Food security is a concept that has evolved during the 1990s far beyond a traditional focus on the supply of food at the national level. This concept has been given general definitions in time past but in recent times, there has been a divergence of ideas on what food security really means. According to , food security was defined as access by all people at all times to enough food for an active and healthy life. The committee on world food security defined it as physical and economic access to adequate food by all household members without undue risk of loosing the access. However, the definition adopted by the countries attending the world food summit of 1996, and reconfirmed in 2002, accepts the USAID’S concept which has three key elements viz; food availability, food access and food utilization. However, a fourth concept is increasingly becoming accepted namely, “the risks that can disrupt anyone of the first three factors” There are therefore four major elements of food security. They are food availability, food access, food utilization and not losing such access. Availability, access and utilization are hierarchical in nature. Food availability is necessary but not sufficient for food accessibility and access is necessary but not sufficient for utilization. In a larger sense, two broad groups of factors determine food security. These are supply side factors and demand side factors. The supply-side factors are those that determine food supply or food availability. In other words, they are determinants of physical access to food at national, household and intra-household levels. The demand side factors on the other hand are factors that determine the degree of access of countries, households and individuals to available food. They are, in other words, determinants of economic access to food or determinants of entitlement to available food. Common to these two sets of factors however is another set of factors that affect the stability of both physical and economic access to foods. Food insecurity or lack of access to nutritionally adequate diet in a household or country can take various forms. For example, chronic food insecurity exists when food supplies are persistently insufficient to supply adequate nutrient for all individuals. Transitory food insecurity occurs when there is a temporary decline in access to adequate food because of instability in food production, food price increases or income shortfalls. We may distinguish between national food security and household food security. This distinction is necessary because an aggregate supply of food, from domestic sources or import or both, are prerequisite but certainly not a sufficient condition for a food secure situation in a country. In other words, adequate availability of food in Nigeria on a per capita basis does not necessarily translate to sufficient and adequate food for every citizen. Food security at household level is a subset of the national level and it requires that all individuals and households have access to sufficient food either by producing it themselves or by generating sufficient income to demand for it. Food availability is a function of the combination of domestic food stocks, commercial food imports, food aid, and domestic food production, as well as the underlying determinants each of these factors. Use of the term availability is often confusing since it can refer to food supplies available at both household level and at a more aggregate (regional and national) level. However, the term is applied most commonly in reference to food supplies at a regional or national level. Food access is influenced by the aggregate availability of food through the impact of the latter on supplies in the market and therefore, on market prices. Again, figure 1 above indicates that access is further determined by the ability of households to obtain food from their own production and stocks, from the market and from other sources. These factors are in turn determined by the resource endowment of the household, which defines the set of productive activities they can pursue in meeting their income and food security objectives. Food utilization, which is typically reflected in the nutritional status of an individual, is determined by the quantity and quality of dietary intake, general childcare and feeding practices, along with health status and its determinants. Poor infant care and feeding practices, inadequate access to, or the poor quality of, health services are also major determinants of poor health and nutrition. While important for its own sake as it directly influences, human well being, improved food utilization also has feedback effects, through its impact on the health and nutrition of household members, and therefore, on labour productivity and income earning potential.
In the 40s and early 50s, Nigeria did not have to contend with the problem of food insecurity. The system was able to feed her citizens and at the same time export the surplus food items. Every regions of the country specialized in the production of one or two major crops, whether food or cash crops, and together the country was relatively self-sufficient in food production. Nigeria had the groundnut pyramids in the North, the cocoa maintains in the west, oil palm and kernel heaps in the East and the rubber plantation in the mid-west (see, Tell, August 3, 2009:2). But when oil was discovered in 1956 and exportation of it started in 1958, things started changing gradually, and later furiously. It was like declaring holiday for hoes and machetes. As oil prices went up, interest in agriculture waned which marked the beginning of decline into the abyss as a polity. The consequential effect of the decline like some countries of the world, the nation’s economy is feeling the brunt of the rising cost of food items, especially the rise in the prices of staple foods. Significantly, the price of rice has increased by over 100 per cent since 2006. It is instructive to note that Nigeria requires 2.5 million metric tones of rice annually while local rice production is less than half a million metric tones per year (Teel, May 5, 2008:23). With these figures as released by Minister of Agriculture and Water Resources, Nigeria is short of two million tones of rice, which it has to source from other countries. It is estimated that Nigeria spent a whopping $2billion dollars importing about six million tones of wheat, $750 million on rice $700 million on sugar and $500 million on milk and other dairy products (Tell, May 5, 2008:23). As things stand now, Nigeria is likely to spend even more. With the global rise in food prices, the United Nations Food Security Information Note, (FOSIN), of November 2007 showed that “market tensions manifest, in part, through price increases would be most acutely felt by vulnerable households, where difficulties in accessing cereals would lead to localized food security problems (see Tell, May 5, 2008:23). Beyond high prices of staple food items in Nigeria, drought and political situation in neightbouring countries like Chad, Cameroun and Niger seem to pose a threat to a state like Borno as they rely on the state for their food supplies. Another problem according to the Ministry of Agriculture and Water Resources, responsible for the food crisis in Nigeria is not unconnected with the fact that “Nigeria’s agriculture is mainly rain-fed and she has not taken full advantage of its irrigation potential estimated between two and 2.5 million hectares”. The area under irrigation is officially estimated at about 220,000 hectares or less than one per cent of the total areas under crops. The contribution of irrigated agriculture to crop production is, therefore, very small (see, Tell, May 5, 2008). In contrast, while drought presents a major problem for the affordability and availability of food items, excessive rain has also contributed significantly to the current hike in food prices. Statistics from Gombe State alone as compiled by Gombe State Emergency Management Agency (GSEMA) show that about 999 farmlands in the state were affected by floods which destroyed yams, maize, vegetable, sugarcane and cassava farms in 2007 (Tell, May 5, 2008), when data from other states are added together, no doubt, the ripple effect becomes staggering. Whereas, climatic conditions favour the rising food prices, the deficiencies in the delivery of farm inputs also come to the fore as a major challenge to farmers. Another factor is the low usage of fertilizers, occasioned by using the poor level of availability resulting in low crop yield. The Ministry of Agriculture and Water Resources has disclosed that current use of fertilizer is about 1,000,000 metric tones per annum, while the projected demand estimate is 3.7 million metric tones. While the “average worldwide rate is 93kg per hectare of NPK, the rate for Nigeria is around 13kg per hectare” (Tell, May, 5, 2008).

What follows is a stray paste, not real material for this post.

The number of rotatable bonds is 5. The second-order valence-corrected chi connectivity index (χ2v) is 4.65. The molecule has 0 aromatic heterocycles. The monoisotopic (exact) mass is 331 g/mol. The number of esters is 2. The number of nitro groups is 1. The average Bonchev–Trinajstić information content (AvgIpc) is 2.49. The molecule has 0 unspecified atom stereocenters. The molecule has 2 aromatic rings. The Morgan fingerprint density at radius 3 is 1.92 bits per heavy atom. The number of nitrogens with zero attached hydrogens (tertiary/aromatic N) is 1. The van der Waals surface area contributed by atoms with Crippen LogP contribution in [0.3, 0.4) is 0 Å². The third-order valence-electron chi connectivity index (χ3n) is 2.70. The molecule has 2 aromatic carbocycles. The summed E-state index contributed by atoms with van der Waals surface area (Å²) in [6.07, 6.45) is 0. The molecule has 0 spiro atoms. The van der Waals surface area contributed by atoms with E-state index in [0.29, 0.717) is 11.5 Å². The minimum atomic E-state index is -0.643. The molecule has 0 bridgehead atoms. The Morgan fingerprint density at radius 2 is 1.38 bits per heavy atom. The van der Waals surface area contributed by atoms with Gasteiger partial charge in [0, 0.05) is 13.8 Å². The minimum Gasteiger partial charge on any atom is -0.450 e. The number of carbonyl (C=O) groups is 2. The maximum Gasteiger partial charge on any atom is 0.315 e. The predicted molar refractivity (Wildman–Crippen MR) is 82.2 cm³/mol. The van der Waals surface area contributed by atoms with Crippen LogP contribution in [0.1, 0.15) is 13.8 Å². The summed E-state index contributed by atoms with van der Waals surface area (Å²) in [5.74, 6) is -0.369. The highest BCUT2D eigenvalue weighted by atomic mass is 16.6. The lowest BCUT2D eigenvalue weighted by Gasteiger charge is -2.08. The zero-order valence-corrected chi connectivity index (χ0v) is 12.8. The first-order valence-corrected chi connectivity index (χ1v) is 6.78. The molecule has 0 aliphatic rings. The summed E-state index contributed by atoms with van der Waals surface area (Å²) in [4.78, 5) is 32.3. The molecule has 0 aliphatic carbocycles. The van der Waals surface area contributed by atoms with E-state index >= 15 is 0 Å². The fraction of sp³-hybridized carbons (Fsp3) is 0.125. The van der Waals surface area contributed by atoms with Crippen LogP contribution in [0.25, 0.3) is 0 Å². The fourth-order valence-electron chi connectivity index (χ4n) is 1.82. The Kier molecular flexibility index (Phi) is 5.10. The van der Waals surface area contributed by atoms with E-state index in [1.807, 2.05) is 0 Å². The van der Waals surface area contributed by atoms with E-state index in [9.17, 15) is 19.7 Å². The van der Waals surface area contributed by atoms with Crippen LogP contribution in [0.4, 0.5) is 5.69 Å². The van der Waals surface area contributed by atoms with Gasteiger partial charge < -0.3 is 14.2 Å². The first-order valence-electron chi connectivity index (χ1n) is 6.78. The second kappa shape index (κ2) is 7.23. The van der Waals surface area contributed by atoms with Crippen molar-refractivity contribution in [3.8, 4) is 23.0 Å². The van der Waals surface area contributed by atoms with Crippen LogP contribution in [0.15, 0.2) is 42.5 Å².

Indeed, these are challenges threatening the food security of nations. While the federal government has instructed that the strategic grains reserve be released to ameliorate the scarcity and rising prices, Abba Ruma, Nigeria’s Agriculture and Water Resources Minister, has indicated that even this may have its shortcomings. In the sense that this short-term solution may not work because the reserves do not have the essential food items such as rice, wheat and sugar, whose prices are increasing in the global market steadily (Tell, May 5, 2008). According to the minister, 65 per cent of the Nigerian population is suffering from lack of food security, adding that 40 per cent of children under five are stunted and 25 per cent are under weight. In fact the poverty situation of the country is brought home by the 2006 Global Index of Hunger which ranked Nigeria as the 20th poverty-stricken nation.